NASA's Mars Exploration Rover Opportunity captured this stereo view of a wee crater, informally named 'Skylab,' along the rover's route. This crater was likely formed within the past 100,000 years. 3-D glasses are necessary to view this image.

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NASA's Mars Exploration Rover Opportunity used its navigation camera to take the exposures combined into this stereo view of a wee crater, informally named "Skylab," along the rover's route. The component images were taken during the 2,594th Martian day, or sol, of the rover's work on Mars (May 12, 2011), after Opportunity had driven 239 feet (72.7 meters) that sol.

The scene appears three dimensional when viewed through red-blue glasses with the red lens on the left.

This is a young crater about 30 feet (9 meters) in diameter. How young? The blocks of material ejected from the crater-digging impact sit on top of the sand ripples near the crater. This suggests, from the estimated age of the area's sand ripples, that the crater was formed within the past 100,000 years. The dark sand inside the crater attests to the mobility of fine sand in the recent era in this Meridiani Planum region of Mars.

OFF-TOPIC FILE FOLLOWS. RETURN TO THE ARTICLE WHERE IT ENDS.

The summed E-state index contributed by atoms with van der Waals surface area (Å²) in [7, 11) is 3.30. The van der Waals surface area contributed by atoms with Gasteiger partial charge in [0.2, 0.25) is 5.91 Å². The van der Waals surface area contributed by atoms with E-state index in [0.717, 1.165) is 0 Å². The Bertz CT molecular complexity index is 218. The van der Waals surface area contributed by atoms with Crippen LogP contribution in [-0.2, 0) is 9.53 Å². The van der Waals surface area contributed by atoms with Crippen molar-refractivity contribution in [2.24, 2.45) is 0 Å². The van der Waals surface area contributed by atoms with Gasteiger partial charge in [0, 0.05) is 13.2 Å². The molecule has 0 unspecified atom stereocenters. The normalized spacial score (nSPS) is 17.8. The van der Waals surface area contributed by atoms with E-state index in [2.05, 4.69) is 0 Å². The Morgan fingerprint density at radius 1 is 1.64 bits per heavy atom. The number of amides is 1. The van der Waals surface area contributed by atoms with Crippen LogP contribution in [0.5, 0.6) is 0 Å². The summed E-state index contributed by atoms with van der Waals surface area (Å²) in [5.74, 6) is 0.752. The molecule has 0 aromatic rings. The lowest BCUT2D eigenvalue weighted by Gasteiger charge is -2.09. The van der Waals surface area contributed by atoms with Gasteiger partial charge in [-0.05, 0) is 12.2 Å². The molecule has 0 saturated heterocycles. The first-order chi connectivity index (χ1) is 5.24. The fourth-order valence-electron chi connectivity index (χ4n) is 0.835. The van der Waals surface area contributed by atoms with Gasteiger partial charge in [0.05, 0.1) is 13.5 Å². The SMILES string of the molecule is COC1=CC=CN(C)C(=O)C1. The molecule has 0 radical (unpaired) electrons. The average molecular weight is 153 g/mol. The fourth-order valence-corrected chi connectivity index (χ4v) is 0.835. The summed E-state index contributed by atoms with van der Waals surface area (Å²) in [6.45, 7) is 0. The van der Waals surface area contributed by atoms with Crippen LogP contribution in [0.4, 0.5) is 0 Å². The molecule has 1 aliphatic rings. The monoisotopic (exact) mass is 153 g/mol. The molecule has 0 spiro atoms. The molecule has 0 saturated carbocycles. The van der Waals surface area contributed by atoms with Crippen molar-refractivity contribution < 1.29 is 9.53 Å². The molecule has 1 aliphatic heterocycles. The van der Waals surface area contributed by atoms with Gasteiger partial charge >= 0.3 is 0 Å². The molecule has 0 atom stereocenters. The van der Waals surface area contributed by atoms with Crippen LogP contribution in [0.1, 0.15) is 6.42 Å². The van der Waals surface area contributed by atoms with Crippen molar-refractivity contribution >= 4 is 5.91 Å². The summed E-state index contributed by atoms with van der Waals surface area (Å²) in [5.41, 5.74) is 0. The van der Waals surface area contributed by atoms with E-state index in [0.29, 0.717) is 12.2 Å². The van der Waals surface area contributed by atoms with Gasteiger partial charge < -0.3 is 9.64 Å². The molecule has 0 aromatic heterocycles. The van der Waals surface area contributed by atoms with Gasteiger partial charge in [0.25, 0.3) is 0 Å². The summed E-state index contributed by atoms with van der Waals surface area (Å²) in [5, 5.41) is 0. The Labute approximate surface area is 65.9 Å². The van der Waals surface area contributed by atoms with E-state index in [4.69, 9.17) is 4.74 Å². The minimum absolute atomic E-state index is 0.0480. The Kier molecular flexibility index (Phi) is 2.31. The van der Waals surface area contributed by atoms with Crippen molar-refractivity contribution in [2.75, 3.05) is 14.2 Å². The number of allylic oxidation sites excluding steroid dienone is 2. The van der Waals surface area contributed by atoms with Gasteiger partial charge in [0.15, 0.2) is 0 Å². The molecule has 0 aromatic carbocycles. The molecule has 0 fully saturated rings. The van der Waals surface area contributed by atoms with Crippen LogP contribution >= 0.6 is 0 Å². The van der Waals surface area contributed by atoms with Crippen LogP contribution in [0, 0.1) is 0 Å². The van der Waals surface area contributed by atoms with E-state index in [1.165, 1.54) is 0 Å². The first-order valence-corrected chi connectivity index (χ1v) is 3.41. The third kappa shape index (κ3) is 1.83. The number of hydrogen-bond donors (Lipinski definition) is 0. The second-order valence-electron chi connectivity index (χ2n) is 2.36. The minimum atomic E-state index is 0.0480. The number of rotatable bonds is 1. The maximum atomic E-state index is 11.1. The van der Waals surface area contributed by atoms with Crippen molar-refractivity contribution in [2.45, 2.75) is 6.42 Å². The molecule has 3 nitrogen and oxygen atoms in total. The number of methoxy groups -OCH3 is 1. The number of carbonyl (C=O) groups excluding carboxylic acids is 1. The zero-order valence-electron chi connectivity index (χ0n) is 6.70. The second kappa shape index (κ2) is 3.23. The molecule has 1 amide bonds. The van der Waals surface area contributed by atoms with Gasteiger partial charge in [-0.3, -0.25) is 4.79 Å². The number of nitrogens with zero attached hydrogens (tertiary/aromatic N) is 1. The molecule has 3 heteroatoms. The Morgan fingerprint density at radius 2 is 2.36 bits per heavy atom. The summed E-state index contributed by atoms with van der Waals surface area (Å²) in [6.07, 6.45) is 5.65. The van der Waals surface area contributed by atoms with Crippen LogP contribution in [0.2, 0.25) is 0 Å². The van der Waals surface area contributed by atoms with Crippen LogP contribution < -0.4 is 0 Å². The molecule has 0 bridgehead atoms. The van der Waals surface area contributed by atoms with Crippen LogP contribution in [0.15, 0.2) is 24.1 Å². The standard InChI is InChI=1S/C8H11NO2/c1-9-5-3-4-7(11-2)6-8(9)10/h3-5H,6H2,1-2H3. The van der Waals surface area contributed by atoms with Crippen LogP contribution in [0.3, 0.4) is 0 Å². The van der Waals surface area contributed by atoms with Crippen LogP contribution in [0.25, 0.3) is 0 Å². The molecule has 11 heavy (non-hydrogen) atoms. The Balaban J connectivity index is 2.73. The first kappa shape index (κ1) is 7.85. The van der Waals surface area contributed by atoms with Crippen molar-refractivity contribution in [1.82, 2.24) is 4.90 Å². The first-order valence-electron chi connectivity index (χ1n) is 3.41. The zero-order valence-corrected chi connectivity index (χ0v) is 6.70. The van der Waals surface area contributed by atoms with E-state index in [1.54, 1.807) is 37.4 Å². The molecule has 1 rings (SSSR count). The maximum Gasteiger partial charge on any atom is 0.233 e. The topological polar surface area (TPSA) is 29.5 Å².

The view spans 216 degrees of the compass, from northwest on the right to south on the right. It is presented as a cylindrical perspective projection.

Opportunity successfully completed its three-month prime mission on Mars in April 2004 and has continued in bonus extended missions since then. NASA's Jet Propulsion Laboratory, a division of the California Institute of Technology in Pasadena, manages the Mars Exploration Rover Project for the NASA Science Mission Directorate, Washington.

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